“Ja? Oh, hello! What’s it again… Ed?”
“Eric. Howzit. We met at the, er, at that art exhibition. You ’member. That one in Newtown?”
“Ja, ja. Of course I remember. Eric.”
She had the worst cold she’d ever had in her life. Her sinuses were blocked like Gilloolly’s interchange during rush hour and she was standing in the queue at Pick ’n Pay in a pair of tracksuit pants and a T-shirt stained with baby vomit.
David was at home with Gabriel and she had just shot out to buy nappies.
So she was lugging a large pack of Pampers when Eric made his move.
“So it was quite a nice exhibition, that. Didn’t you like all those animals in the cars?”
“Ja. I remember. Cats in pyjamas and chickens wearing takkies… it was great. Are you an artist?”
“No, I’m a journalist. Well, I’m a bit of an artist. But I work at Jozi Mag, with Zama. Remember, she introduced us.”
“Of course. Zama.”
“So what you up to? Are you still painting?”
“No, not much these days. Got the baby, you know.”
She waved the Pampers with a raise of her eyebrows and an apologetic shrug.
“Uh, ja… You were heavily pregnant when we met. So how’s she doing?”
“It’s a he. Gabriel. He’s about three months now. He had this rash, but the paediatrician said he was allergic to the hormones in my breast milk. It’s from the hormones your body releases when your womb shrinks after the birth, you know?”
The queue edged forward a little. Even though they were in the baskets-only line, things were taking a while. The guy in front was paying by credit card.
“Ja, and he’s going bald. They say they all lose their hair after a while. It’s from the friction of sleeping all day and rubbing his head against the crib. He’s had dark hair till now, but I’m sure when it grows back it’ll be all blond. ’Coz my natural colour’s blonde and David’s light as well. Excuse me… ah-tshoo!”
He started looking around nervously, and she wondered whether she was talking too much or whether he was worried about catching a cold.
“I caught my cold from David. He says he got it from some guy when he was fetching pizza the other night. And who knows where that guy got it, hey.”
Now she knew she was talking too much.
“So what are you up to? What? Oh, how much is that? Forty-nine? Gee, these things are getting so expensive! I’m sorry, you were telling me what you were up to…”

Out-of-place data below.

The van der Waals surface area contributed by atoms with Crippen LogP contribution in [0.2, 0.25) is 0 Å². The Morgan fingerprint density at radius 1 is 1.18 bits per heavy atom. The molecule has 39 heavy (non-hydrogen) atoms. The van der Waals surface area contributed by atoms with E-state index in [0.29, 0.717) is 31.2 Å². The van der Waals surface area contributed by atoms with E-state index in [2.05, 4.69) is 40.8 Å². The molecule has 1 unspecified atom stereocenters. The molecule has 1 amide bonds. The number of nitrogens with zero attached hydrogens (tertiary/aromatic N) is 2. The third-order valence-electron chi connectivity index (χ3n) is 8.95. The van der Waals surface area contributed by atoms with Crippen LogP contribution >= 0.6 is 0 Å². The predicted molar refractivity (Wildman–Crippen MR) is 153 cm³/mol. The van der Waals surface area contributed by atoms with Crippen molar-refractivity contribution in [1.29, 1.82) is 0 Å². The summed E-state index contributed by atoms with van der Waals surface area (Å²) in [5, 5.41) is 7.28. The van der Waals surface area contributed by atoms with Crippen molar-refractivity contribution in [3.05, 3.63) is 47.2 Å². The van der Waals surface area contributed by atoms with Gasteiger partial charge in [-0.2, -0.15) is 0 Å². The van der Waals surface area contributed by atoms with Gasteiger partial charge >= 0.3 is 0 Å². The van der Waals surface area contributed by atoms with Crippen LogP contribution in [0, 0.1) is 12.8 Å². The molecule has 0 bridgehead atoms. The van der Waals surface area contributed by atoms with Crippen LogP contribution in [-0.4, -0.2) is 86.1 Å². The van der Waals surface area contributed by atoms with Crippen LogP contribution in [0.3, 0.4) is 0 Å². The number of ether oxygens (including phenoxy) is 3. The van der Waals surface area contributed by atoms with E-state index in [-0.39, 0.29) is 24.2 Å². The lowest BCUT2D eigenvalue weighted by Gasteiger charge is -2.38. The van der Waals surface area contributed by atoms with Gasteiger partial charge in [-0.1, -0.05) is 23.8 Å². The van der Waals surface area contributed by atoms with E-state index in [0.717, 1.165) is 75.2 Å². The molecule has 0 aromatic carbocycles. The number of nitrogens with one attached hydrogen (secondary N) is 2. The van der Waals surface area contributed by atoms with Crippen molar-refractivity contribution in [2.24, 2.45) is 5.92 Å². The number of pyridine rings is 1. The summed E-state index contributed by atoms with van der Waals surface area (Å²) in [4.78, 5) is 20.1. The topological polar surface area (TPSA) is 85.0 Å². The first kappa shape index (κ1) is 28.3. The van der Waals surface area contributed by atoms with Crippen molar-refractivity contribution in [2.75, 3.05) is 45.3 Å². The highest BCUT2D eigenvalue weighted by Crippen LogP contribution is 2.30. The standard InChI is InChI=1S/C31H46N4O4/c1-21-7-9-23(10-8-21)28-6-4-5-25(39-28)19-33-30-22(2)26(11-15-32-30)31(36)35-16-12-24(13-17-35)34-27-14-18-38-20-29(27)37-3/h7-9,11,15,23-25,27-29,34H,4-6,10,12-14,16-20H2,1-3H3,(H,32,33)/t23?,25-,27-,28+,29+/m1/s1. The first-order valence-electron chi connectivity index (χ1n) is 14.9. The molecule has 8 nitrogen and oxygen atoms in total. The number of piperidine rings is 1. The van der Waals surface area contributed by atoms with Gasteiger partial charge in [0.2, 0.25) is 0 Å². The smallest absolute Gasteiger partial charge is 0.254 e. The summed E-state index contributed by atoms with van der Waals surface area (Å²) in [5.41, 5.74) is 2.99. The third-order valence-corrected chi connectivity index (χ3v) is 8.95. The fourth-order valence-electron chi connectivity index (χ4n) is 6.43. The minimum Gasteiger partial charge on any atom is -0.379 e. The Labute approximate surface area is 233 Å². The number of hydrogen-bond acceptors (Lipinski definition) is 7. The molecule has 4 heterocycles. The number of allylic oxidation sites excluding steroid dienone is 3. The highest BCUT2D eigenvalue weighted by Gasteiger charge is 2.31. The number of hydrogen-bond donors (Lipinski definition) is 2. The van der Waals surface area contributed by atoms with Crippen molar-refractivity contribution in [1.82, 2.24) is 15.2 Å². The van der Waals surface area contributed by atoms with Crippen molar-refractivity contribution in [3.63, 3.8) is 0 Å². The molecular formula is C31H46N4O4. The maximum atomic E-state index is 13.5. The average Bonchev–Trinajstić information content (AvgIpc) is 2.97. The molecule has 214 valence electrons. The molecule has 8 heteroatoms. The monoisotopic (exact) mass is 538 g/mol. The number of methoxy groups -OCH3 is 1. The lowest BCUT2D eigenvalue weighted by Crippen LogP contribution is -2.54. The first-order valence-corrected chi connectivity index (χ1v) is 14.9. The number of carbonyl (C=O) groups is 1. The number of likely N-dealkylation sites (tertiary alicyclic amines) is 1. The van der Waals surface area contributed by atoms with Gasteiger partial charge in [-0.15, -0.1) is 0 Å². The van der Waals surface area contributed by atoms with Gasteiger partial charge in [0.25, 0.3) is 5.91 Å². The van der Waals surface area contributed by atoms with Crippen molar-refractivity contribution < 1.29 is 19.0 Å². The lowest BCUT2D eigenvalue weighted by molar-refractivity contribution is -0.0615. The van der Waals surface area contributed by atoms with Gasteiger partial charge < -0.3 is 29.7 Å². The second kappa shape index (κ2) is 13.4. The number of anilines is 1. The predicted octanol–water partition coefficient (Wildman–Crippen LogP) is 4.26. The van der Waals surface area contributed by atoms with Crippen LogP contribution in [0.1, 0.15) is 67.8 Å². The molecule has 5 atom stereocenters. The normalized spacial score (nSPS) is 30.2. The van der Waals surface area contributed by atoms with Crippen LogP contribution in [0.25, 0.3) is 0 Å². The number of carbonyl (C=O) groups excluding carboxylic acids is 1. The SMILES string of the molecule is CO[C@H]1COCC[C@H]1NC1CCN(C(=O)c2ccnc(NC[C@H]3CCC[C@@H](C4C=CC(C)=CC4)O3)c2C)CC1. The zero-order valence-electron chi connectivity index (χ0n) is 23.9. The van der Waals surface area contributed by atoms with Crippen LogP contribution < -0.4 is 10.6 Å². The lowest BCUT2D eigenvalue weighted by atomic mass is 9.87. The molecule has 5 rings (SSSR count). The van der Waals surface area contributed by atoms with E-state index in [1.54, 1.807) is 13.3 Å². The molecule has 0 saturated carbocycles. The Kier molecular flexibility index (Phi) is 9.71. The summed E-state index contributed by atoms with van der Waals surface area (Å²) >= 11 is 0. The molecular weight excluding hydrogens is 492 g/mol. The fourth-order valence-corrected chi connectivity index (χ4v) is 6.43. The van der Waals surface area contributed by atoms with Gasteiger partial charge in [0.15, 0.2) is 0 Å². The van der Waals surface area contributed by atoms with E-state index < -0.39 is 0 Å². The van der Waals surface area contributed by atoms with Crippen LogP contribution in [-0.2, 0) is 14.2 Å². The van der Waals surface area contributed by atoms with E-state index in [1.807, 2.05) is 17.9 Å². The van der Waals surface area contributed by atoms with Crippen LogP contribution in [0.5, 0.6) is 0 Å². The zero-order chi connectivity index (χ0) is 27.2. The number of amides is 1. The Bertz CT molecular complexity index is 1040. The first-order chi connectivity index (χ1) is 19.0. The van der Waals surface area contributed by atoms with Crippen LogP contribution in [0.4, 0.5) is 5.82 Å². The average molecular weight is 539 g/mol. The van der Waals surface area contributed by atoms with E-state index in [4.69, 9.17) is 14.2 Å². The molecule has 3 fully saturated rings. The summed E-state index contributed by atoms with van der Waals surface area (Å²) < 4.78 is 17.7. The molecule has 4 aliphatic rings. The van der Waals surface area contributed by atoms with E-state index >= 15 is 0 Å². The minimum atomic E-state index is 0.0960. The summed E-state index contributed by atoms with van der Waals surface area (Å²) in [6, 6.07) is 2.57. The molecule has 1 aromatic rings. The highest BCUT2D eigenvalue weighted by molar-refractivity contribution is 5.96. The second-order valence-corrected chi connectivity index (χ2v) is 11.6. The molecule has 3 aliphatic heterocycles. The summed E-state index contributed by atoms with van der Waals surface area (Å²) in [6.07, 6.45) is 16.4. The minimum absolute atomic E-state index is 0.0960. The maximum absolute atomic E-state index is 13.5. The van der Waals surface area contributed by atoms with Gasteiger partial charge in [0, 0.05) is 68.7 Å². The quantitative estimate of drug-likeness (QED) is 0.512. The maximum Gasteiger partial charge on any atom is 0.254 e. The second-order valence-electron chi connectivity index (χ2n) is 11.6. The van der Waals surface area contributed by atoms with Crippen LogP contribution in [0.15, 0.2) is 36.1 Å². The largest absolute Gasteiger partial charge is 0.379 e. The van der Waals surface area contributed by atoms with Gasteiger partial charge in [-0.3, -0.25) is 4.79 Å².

“Oh, you know. Same old same at the magazine. And then I also got a story included in this anthology of short stories.”
“Oh, you’re reading short stories?”
She was checking her change, and she hadn’t heard him correctly.
“No, writing short stories. I got a story included in this anthology.”
“Oh, that’s great.”
She realised she didn’t sound interested enough. But she still hadn’t heard him properly and it was already too late. She’d missed the beat of the conversation.
Then she had her change and she had her Pampers and it was time to go.
“So nice seeing you again… What was your name again?”
“Okay Eric. Nice seeing you again. I’ll… maybe we’ll see each other again some time.”
“Ja. Okay, bye.”
He seemed less excited to have seen her now…
Diane lugged the nappies out to the car and flopped into the driver’s seat. She checked herself in the mirror and was shocked at what she saw: a 29-year-old woman in a vomit-flecked T-shirt who hadn’t washed her hair in a week. As she engaged the clutch she realised she was still wearing her slippers…
What on earth could that guy have seen in her? Was he… was he chatting her up in the supermarket line? He might actually have been. Shame, he was sweet – she realised she’d forgotten his name already. Ed?
It was probably the lack of a ring on her finger that had got him interested, she mused. But the fact was, she had a partner, even if they weren’t looking likely to marry.
And that significant other probably had his hands full right now, with a baby wailing his head off and a nappy choc-a-block with fresh shit. She’d better get these Pampers home.
Oh, yes, Diane thought to herself. She was well and truly off the singles’ scene now.